How to Find Out How Many Miles You’ll Earn When Crediting a Flight to a Partner Airline
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By doing so, you won’t waste the miles you’ve earned in a program you’ll likely never use.
But how do you tell how many miles you’ll earn if you credit a paid ticket to a partner frequent flyer program?
I’ll show you how to find out!
Example: Lisbon to Frankfurt on TAP Portugal
Suppose you’ll fly TAP Portugal between Lisbon and Frankfurt this summer. It’s not an airline you normally fly, so you’d rather credit the miles to 1 of their Star Alliance partners, like United Airlines.
I’ve already shown you how to credit the miles to another frequent flyer program when you make the booking. In TAP Portugal’s case, the option to credit the flight to United Airlines comes up on the final booking screen.
The number of miles you’ll earn depends on the distance flown and the fare class. For example, deeply discounted coach fares often earn a fraction (or none!) of the miles a full fare coach ticket would earn.
The fare class normally appears next to your flight details. It’s indicated by a single letter, usually under the “class” or “cabin” column.
In this example, the flight from Lisbon to Frankfurt is fare class W. The return trip is also in coach, but it’s fare class K.
To see what you’ll earn when you credit these flights to United Airlines, you’ll have to visit the United Airlines website.
With most airlines, you’ll find information on mileage earning with partner airlines in the “earn miles” section of their frequent flyer page. You might have to Google or dig a bit.
I clicked through to TAP Portugal and found the following information. The miles you’ll earn depend on if you bought your ticket from TAP Portugal or through United Airlines, a travel agency, or other website.
It’s a little confusing!
In our example, because the ticket was purchased from TAP Portugal, you’d earn miles equal to 100% of the distance flown for the Lisbon to Frankfurt flight (fare class W). But only 50% of the miles for the Frankfurt to Lisbon flight (fare class K).
That’s because the K class ticket is a deeply discounted coach ticket. And cheap tickets usually earn fewer miles.
By the same logic, you can see from the chart that if you booked a Business Class ticket, you’d earn 125% of the miles compared to a full fare coach ticket.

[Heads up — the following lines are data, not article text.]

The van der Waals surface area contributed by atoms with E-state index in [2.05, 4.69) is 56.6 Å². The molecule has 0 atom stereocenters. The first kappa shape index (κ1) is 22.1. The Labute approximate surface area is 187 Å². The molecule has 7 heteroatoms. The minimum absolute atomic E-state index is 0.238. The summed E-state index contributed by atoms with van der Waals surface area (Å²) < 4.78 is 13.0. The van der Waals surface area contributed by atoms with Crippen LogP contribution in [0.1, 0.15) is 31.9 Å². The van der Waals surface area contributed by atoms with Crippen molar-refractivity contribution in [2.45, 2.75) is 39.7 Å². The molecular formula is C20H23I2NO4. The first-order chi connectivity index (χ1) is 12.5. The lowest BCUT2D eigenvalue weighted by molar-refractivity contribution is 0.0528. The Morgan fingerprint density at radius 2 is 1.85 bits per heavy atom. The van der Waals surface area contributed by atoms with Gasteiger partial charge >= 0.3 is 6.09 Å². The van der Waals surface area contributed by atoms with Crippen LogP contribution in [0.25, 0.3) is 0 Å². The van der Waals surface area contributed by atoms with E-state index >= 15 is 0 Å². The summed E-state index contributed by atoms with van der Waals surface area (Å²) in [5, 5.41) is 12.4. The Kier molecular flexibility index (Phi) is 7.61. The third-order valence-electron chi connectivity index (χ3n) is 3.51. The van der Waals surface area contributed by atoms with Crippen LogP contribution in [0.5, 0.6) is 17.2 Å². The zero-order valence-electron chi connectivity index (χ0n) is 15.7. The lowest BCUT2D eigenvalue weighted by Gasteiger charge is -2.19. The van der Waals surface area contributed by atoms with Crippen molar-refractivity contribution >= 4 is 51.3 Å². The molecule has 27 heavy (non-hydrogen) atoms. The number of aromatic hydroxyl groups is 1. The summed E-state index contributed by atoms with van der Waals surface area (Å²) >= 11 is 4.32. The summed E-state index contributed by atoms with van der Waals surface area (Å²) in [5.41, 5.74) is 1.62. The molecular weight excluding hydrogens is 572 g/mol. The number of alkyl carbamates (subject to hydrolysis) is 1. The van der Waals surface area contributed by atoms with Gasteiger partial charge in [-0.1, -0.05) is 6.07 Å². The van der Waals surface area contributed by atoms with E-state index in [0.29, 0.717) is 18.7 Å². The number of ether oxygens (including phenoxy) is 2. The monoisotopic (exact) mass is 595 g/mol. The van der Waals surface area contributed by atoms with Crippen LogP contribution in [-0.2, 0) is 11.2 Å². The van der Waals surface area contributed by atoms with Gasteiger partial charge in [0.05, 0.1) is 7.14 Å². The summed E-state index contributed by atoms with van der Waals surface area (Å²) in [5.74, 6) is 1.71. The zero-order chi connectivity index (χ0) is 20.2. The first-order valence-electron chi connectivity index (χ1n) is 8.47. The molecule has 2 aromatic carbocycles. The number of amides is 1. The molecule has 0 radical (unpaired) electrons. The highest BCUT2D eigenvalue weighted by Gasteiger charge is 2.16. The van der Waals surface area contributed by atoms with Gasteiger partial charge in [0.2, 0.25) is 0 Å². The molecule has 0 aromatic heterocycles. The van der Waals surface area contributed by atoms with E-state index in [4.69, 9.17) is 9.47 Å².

Example: Hong Kong to Kuala Lumpur on Malaysia Airlines
Say you’re flying between Hong Kong and Kuala Lumpur on Malaysia Airlines, but you’d rather credit the miles to their oneworld alliance partner, American Airlines.
Like the previous example, you can select American Airlines when you enter your information on the booking page.
Finding the fare class on Malaysia Airlines is a little trickier! It does NOT appear in the flight information. All it says is “Economy Promo” (a very cheap coach fare).
To find out the fare code, click “View Fare Rules” in the upper right corner of the flight information screen.
Here’s the screen that popped up. It’s usually NOT this complicated, but in this example you’ll have to dig to see the fare class code.
In this case, the tickets are booking class O. That’s a very deeply discounted coach fare.
This is a good example of why it’s important to check before you decide to credit miles to another airline. Because fare class O is so deeply discounted, you’d earn NO American Airlines miles for this ticket!
Armed with this information, you can make a more informed decision about whether to credit this flight to another airline.
In this case, if you chose to earn Malaysia Airlines miles instead, you’d at least earn 25% of the miles flown.
I wouldn’t be terribly unhappy with this scenario. If I have to pay for a ticket, I’d rather pay the cheapest fare than spend more money to earn miles!
That’s because there are so many other ways to earn miles and points! If you’re new to collecting miles and points, check out my beginner’s guide.
When you buy a paid ticket, you can credit the frequent flyer miles you’ll earn to a partner airline you might fly more often.
The number of miles you’ll earn depends on the distance flown and the fare class of your ticket. Some fares earn a fraction or NO miles because they’re so deeply discounted.
The logic is it’s better to earn fewer miles on an airline you’ll actually fly, than more miles on an airline you may never use again!
You can see what to expect by checking the “earn miles” section of the airline you want to credit the miles to. It’s different for every airline.
Sometimes it’s NOT worth it, because you might not earn anything by crediting the miles to a partner airline. So it’s good to check in advance!
Let me know about your experiences crediting miles to other airlines!
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